Olympic Sized Reductions

Olympic Sized Reductions

Chemical and Biological Engineering | Faculty of Applied Science
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When your circulatory and filtration systems are ailing, poisoned by waste products, doctors will use a dialysis machine to clean the blood.

When it’s an entire industrial sector–the oil and gas industries and by extension, the whole world–that’s beset with the challenges of excess carbon dioxide and wastewater, simply removing the toxic effects is impressive enough.

To actually convert the liquid waste into valuable chemicals and desalinated water, that’s akin to modern-day alchemy.

Or with UBC Professor David Wilkinson and team members Dr. Arman Bonakdarpour, Dr. Alfred Lam and PhD candidate Saad Dara in collaboration with SFU’s Professor Steven Holdcroft, it’s $500,000 from the Alberta-based Climate Change and Emissions Management Corporation to fund and assist the waste-transmutation technology toward commercialization.

Unlike standard desalination technologies (e.g. evaporation and reverse osmosis) where the only output is desalinated water, the “simple modular system” and low-energy dialysis innovation not only desalinates water via ion-selective membranes to facilitate ion movement under an electric and chemical concentration difference, it “significantly reduces the carbon footprint“ by producing valuable chemicals from waste CO2 on site.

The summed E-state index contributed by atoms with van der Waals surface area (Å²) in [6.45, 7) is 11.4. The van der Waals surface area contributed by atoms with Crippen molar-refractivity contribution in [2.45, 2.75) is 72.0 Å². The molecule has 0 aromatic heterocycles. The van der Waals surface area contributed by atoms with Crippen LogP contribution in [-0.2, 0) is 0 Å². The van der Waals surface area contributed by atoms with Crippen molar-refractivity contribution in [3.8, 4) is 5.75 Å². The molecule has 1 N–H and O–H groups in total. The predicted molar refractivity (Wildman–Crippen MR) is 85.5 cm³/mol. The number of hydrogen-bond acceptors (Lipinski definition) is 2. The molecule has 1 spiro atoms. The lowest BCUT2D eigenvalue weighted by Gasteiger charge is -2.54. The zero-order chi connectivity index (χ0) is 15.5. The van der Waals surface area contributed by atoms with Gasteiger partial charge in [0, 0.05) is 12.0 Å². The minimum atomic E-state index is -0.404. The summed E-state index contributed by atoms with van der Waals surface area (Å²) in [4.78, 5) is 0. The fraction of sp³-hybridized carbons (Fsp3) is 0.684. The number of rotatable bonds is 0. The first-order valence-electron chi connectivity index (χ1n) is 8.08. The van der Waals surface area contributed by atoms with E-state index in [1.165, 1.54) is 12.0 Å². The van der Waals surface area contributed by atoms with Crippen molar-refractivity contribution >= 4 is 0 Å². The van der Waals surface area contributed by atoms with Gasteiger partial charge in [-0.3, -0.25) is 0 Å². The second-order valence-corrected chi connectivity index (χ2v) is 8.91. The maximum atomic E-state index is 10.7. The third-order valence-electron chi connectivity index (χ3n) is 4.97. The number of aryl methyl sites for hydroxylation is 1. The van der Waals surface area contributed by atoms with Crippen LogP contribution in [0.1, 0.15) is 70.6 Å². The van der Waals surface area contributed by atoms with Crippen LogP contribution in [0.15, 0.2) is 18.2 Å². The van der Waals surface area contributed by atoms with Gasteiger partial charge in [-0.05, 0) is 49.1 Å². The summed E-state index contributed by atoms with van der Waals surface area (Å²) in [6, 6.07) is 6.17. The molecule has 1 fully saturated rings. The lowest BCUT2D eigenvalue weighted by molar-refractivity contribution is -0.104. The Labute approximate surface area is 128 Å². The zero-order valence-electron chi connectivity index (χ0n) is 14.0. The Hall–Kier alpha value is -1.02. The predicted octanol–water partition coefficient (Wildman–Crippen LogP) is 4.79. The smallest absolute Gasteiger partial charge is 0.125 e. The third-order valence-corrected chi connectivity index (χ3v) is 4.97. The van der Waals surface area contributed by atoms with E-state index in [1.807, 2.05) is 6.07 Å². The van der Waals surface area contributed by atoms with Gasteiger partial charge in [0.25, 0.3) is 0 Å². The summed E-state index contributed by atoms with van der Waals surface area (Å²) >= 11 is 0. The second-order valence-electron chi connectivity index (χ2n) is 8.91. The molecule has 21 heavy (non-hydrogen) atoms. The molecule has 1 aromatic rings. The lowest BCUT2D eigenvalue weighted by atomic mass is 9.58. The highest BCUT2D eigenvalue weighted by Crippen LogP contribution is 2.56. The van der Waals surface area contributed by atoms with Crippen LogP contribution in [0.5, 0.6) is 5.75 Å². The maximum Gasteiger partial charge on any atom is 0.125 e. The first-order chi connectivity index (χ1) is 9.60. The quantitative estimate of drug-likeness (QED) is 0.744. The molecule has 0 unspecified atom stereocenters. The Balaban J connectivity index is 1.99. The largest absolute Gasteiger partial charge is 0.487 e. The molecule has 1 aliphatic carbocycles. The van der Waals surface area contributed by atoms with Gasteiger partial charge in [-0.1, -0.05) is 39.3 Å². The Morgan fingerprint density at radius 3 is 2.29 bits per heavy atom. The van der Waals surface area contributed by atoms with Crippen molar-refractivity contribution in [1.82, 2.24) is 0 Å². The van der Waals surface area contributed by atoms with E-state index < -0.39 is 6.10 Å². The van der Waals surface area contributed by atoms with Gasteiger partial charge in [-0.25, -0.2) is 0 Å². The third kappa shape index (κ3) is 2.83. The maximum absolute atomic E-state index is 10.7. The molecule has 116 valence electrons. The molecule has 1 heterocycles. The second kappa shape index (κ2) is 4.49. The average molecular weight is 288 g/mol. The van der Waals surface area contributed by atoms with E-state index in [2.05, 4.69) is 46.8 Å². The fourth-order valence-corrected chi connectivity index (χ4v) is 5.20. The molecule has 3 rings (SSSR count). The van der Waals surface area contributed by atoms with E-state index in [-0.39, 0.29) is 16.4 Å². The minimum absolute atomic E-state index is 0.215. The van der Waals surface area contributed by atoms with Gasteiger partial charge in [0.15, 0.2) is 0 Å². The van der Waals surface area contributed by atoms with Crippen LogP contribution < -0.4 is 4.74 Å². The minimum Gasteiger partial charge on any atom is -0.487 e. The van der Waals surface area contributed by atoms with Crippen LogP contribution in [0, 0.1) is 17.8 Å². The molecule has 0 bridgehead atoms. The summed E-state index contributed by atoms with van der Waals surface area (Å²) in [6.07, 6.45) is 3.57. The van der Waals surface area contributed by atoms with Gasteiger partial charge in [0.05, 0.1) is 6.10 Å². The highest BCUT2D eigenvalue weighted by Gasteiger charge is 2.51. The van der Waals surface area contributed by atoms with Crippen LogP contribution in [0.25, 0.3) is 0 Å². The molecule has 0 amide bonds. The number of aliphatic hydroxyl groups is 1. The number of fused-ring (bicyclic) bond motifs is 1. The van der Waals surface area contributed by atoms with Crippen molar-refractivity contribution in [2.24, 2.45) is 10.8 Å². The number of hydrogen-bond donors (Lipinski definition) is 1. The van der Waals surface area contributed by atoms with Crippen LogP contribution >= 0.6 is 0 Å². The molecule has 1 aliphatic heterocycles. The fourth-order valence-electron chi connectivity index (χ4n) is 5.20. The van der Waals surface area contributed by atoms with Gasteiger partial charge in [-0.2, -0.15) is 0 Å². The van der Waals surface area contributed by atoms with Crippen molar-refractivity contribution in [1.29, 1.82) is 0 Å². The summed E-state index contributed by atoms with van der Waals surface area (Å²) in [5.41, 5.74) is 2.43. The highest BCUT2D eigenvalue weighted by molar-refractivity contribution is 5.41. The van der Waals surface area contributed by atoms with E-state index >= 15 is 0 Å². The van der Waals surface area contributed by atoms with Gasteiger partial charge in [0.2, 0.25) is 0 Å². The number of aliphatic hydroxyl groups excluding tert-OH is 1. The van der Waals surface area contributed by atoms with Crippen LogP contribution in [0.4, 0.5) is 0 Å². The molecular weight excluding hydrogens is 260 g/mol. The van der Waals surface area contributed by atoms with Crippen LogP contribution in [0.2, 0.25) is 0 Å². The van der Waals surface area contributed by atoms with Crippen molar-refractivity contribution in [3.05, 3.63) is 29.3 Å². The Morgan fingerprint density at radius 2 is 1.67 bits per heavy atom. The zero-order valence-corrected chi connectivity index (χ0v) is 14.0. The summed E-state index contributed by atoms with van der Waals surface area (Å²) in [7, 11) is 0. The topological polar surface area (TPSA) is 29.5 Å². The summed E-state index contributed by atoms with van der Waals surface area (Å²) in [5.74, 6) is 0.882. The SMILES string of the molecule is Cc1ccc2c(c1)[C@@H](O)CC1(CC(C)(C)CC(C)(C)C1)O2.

Scaled up and applied to the Alberta oil and gas sector alone, the novel system could reduce CO2 emissions by more than one million tons per annum (the equivalent of 200,000 cars) and reduce the need for fresh water by more than two billion liters or 800 Olympic-size swimming pools.

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Photo Credit: Martin Dee


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